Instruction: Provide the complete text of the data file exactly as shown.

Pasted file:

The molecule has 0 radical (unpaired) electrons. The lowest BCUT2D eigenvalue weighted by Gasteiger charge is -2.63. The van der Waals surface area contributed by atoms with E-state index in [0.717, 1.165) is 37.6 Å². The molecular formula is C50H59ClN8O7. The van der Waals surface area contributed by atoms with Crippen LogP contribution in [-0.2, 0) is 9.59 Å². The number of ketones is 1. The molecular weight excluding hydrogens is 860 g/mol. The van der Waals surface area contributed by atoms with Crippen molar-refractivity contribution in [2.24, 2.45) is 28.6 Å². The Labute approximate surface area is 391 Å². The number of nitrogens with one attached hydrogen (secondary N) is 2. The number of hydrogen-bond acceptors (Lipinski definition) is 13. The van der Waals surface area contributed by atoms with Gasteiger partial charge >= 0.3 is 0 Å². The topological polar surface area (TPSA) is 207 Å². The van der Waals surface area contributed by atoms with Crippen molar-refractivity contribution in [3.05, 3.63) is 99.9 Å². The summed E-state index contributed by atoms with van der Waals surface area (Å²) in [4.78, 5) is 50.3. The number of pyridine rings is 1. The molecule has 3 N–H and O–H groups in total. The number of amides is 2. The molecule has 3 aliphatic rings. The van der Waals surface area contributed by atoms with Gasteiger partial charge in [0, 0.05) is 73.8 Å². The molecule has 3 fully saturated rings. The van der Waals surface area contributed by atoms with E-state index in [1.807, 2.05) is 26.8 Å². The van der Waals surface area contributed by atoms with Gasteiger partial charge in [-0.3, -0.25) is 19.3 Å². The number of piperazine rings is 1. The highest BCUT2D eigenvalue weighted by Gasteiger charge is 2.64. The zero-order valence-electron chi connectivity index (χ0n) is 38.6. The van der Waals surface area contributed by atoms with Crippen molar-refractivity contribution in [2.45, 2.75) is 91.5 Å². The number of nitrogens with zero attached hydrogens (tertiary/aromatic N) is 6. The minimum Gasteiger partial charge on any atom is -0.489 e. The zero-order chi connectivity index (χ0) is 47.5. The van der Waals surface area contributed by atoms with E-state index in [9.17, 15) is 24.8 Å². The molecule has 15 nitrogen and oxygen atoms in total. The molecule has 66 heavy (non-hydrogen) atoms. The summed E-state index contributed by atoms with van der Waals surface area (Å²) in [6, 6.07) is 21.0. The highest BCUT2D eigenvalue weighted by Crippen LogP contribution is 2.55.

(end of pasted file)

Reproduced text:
The molecule has 0 radical (unpaired) electrons. The lowest BCUT2D eigenvalue weighted by Gasteiger charge is -2.63. The van der Waals surface area contributed by atoms with E-state index in [0.717, 1.165) is 37.6 Å². The molecular formula is C50H59ClN8O7. The van der Waals surface area contributed by atoms with Crippen LogP contribution in [-0.2, 0) is 9.59 Å². The number of ketones is 1. The molecular weight excluding hydrogens is 860 g/mol. The van der Waals surface area contributed by atoms with Crippen molar-refractivity contribution in [2.24, 2.45) is 28.6 Å². The Labute approximate surface area is 391 Å². The number of nitrogens with one attached hydrogen (secondary N) is 2. The number of hydrogen-bond acceptors (Lipinski definition) is 13. The van der Waals surface area contributed by atoms with Gasteiger partial charge >= 0.3 is 0 Å². The topological polar surface area (TPSA) is 207 Å². The van der Waals surface area contributed by atoms with Crippen molar-refractivity contribution in [3.05, 3.63) is 99.9 Å². The summed E-state index contributed by atoms with van der Waals surface area (Å²) in [4.78, 5) is 50.3. The number of pyridine rings is 1. The molecule has 3 N–H and O–H groups in total. The number of amides is 2. The molecule has 3 aliphatic rings. The van der Waals surface area contributed by atoms with Gasteiger partial charge in [0, 0.05) is 73.8 Å². The molecule has 3 fully saturated rings. The van der Waals surface area contributed by atoms with E-state index in [1.807, 2.05) is 26.8 Å². The van der Waals surface area contributed by atoms with Gasteiger partial charge in [-0.3, -0.25) is 19.3 Å². The number of piperazine rings is 1. The highest BCUT2D eigenvalue weighted by Gasteiger charge is 2.64. The zero-order valence-electron chi connectivity index (χ0n) is 38.6. The van der Waals surface area contributed by atoms with Crippen molar-refractivity contribution in [2.45, 2.75) is 91.5 Å². The number of nitrogens with zero attached hydrogens (tertiary/aromatic N) is 6. The minimum Gasteiger partial charge on any atom is -0.489 e. The zero-order chi connectivity index (χ0) is 47.5. The van der Waals surface area contributed by atoms with E-state index in [9.17, 15) is 24.8 Å². The molecule has 15 nitrogen and oxygen atoms in total. The molecule has 66 heavy (non-hydrogen) atoms. The summed E-state index contributed by atoms with van der Waals surface area (Å²) in [6, 6.07) is 21.0. The highest BCUT2D eigenvalue weighted by Crippen LogP contribution is 2.55.